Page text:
Tuesday, 24 August 2010

The Longevity of Detective Fiction


An interesting feature of Rupert Penny’s The Talkative Policeman, which I mentioned the other day, was his introductory note, in which he expounds on what he sees as the lack of longevity of the detective story: ‘The detective shall find his grave at last as surely as the lifeless flesh he theorised upon.’

He identifies Holmes as the sole exception to this: he and Watson ‘are, first and foremost, characters, and the rest is incidental. At a guess, it is not impossible that Lord Peter Wimsey may one day qualify to keep them company.’ No mention of Poirot or Miss Marple here, and by the time Penny wrote this, Wimsey had solved his last major case!

For Penny, plainly, the plot was the thing, and this was no doubt why, after the Second World War, he did not return to the genre: it had moved on, and elaborate puzzles of the kind he favoured were no longer in fashion. It is a shame that he abandoned the genre, though, since he (like the much more eminent Dorothy L. Sayers and Anthony Berkeley, who also gave up writing crime novels in the post-war era) had genuine talent as a writer, a talent which in his case never fully flowered.

I suppose Penny would have been amazed had he been told that, more than seventy years after his debut novel was published, it has reappeared in a fresh and appealing version, courtesy of Ramble House. Of course, it is true that minor writers like Penny are forgotten by most readers nowadays, but the appeal of ingenious mysteries has by no means faded. The detective as a character, and the detective story as a form, have proved much more flexible, and thus enjoyed much greater longevity, than some of their creators over the years have anticipated.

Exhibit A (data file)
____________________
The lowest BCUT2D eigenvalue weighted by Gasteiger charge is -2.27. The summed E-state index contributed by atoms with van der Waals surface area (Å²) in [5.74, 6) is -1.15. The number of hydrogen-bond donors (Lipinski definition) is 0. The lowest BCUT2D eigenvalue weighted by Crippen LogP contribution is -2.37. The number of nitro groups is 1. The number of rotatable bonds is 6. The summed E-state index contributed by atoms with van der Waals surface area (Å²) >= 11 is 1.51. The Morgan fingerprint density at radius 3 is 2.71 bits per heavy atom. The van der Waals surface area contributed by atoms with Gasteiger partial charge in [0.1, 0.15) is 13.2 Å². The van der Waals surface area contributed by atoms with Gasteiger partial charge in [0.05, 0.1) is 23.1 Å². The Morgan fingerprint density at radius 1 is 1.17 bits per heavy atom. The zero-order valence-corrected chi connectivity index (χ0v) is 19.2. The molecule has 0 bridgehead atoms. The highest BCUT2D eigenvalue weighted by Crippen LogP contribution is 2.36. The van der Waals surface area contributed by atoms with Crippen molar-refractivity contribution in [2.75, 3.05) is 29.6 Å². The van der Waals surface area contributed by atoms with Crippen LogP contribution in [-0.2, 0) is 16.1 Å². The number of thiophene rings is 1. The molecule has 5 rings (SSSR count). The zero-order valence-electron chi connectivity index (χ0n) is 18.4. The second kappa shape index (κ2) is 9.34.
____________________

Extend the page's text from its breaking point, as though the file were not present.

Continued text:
7 comments:

Margot Kinberg said...

Martin - It is sad that Penny didn't keep writing. Certainly detective fiction is still quite alive and well, and one thing that I think keeps it at least as popular now as ever is that it evolves. As you say, there are new intellectual puzzler mysteries, new character-based mysteries, and lots of other sub-genres, too. My point is, the genre's flexibility has contributed greatly to its longevity.

Anonymous said...

A good puzzle will still be a good puzzle despite the passage of time whereas books dealing with, say, current aspects of society, or firmly rooted in the reality of the times, may become increasingly hard to understand. In addition, older mysteries, in my opinion, often present much more interesting intellectual puzzles because of the absence of modern technology and forensics. Less logic needs to be used in solving current crimes with science to fall back on.

pattinase (abbott) said...

Which is the whole point of Forgotten Books. Anyone can be resurrected on Friday.

Martin Edwards said...

Margot, your point about flexibility is spot on, I think.
Anon - very interesting point re forensics, thanks
Patti - quite so!

Dean James said...

I was unable to finish the one Penny novel that I attempted to read. It became increasingly tedious, and the culprit was all too predictable. (I skipped to the end and peeked.)

Never had that problem with Christie or Sayers!

Martin Edwards said...

Dean, Penny is definitely not in the top league, but his ingenuity and high spririts lift his best work out of the masss of GAD fiction, I think.

Dorte H said...

It seems to me that more and more ´serious´ crime writers want to return to the Golden Age and read some of the classics, plus some of the writers of the 60s and 70s who have influenced the many writers of today. One example is the Swedish couple Sjöwall and Wahlöö who seem to be increasingly popular these years.